Simon Bedwell (b. 1963, Croydon) lives and works in London. Recent solo exhibitions and projects include: The Receivers, MOT International, London (2007); The Furnishers, White Columns, New York (2007); Gents: A Melodrama with 2 Acts, Platform, London; The Adverts, Ritter/Zamet at Rental Gallery, Los Angeles (both 2005). Recent group shows include: Bring The War Home, Elizabeth Dee Gallery, New York (2006); Post No Bills, White Columns, New York (2005); Becks Futures, ICA, London; Galleon and other stories, Saatchi Gallery, London, (both 2004). Bedwell was a founding member of the collective BANK (1991 – 2003), an important counterpoint to the yBa’s scene in ’90s London (cat. BANK, 2000, Black Dog Press, London).
The Asphalt World
“What, in the end, makes advertisement so superior to criticism? Not what the moving red neon sign says – but the fiery pool reflecting it in the asphalt.” – Walter Benjamin, ‘One-Way Street’
“The parade has nothing to do with women, everything to do with men… Women are simply the scenery onto which men project their narcissistic fantasies.” – Laura Mulvey, ‘Visual & Other Pleasures’
With invested irony, Simon Bedwell makes drip paintings from used advertising posters, in a messy conflation of an ‘abstract’ language deconstructed to the point of bathos and the full-colour, pouting, literal end of corporate seduction. There is a melancholy to these actions, too – imminent replacement by plasma screens makes paper advertising as redundant as the flaccid, glistening gestures they’re covered with.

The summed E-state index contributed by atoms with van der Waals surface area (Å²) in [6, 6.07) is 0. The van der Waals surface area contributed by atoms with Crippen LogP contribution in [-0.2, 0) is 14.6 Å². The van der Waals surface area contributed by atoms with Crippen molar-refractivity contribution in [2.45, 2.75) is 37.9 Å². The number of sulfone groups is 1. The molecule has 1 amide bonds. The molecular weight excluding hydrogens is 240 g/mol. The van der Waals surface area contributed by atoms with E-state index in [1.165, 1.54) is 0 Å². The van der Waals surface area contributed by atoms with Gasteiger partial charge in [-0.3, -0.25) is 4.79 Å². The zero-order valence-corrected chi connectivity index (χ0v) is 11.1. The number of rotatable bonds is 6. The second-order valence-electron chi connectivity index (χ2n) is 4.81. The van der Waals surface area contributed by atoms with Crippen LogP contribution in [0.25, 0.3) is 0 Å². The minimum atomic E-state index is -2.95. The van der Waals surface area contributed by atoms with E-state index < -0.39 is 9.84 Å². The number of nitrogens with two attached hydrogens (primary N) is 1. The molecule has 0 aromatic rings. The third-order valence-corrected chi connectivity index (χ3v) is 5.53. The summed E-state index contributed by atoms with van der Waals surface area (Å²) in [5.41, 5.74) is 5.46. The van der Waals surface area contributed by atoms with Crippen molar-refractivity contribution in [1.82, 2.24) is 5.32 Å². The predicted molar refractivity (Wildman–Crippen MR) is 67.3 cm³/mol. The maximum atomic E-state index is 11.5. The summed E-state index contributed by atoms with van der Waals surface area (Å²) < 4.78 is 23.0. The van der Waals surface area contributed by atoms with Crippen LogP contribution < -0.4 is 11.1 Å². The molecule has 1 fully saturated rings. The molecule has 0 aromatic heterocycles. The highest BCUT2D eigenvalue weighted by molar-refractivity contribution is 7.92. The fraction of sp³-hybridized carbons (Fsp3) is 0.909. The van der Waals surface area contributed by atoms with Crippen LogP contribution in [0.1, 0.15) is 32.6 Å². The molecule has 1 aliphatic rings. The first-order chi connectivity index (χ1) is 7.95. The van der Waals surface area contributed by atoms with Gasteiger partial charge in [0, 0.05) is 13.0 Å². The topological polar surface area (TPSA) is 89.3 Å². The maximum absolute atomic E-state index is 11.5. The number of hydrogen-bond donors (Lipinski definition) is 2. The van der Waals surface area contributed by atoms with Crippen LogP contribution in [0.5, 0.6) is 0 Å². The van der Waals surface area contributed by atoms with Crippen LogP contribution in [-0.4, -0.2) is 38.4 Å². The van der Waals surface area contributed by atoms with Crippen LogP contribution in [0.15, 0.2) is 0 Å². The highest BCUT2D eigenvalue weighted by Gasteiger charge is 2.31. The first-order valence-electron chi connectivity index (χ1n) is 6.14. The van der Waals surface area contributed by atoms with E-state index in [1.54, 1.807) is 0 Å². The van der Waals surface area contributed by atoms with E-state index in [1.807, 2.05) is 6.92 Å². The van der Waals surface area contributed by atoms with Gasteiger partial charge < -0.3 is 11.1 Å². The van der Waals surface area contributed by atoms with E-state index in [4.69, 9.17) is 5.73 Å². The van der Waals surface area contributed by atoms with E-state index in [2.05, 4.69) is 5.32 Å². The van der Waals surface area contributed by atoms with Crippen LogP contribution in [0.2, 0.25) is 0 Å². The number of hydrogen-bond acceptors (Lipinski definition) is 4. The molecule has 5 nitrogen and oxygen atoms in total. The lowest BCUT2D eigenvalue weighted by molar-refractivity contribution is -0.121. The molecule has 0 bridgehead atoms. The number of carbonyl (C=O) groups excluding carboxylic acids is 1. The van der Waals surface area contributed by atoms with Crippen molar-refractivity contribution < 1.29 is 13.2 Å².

“The Department store is, in a sense, the poor man’s art gallery…there, people do not feel themselves measured against transcendent norms, that is, the principles of the lifestyle of a supposedly higher class, but feel free to judge freely, in the name of the legitimate arbitrariness of tastes and colour.” – Pierre Bourdieu, Distinction
How do we value the things we surround ourselves with? Women are supposed to care for things, while men–whose manliness is guaranteed by being outside, busy, working–involve themselves at the risk of revealing the vulnerability of their heterosexual masculinity. To gender a man’s space is to sexualise it; there are only simple corporate models for the (hetero) male’s interior. If display is unmanly, what things should men have around them? Conflating department stores with bachelor pads, lifestyle shops with lofts, sexual consumerism with museums, Bedwell exhibits a series of new compositions: objects found, made and adjusted, in still-life arrangements of banal yet desultory precision.
The Asphalt World is supported by the Arts and Humanities Research Council and Goldsmiths College. Simon Bedwell would like to thank The Elephant Trust for recent support.
Sunday 8 February 2009: Artist’s Talk: Simon Bedwell was in conversation with Ian Hunt (writer and critic).
Simon Bedwell, The Asphalt World, 2009. Installation View, Studio Voltaire, London. Courtesy of the artist and Studio Voltaire, London.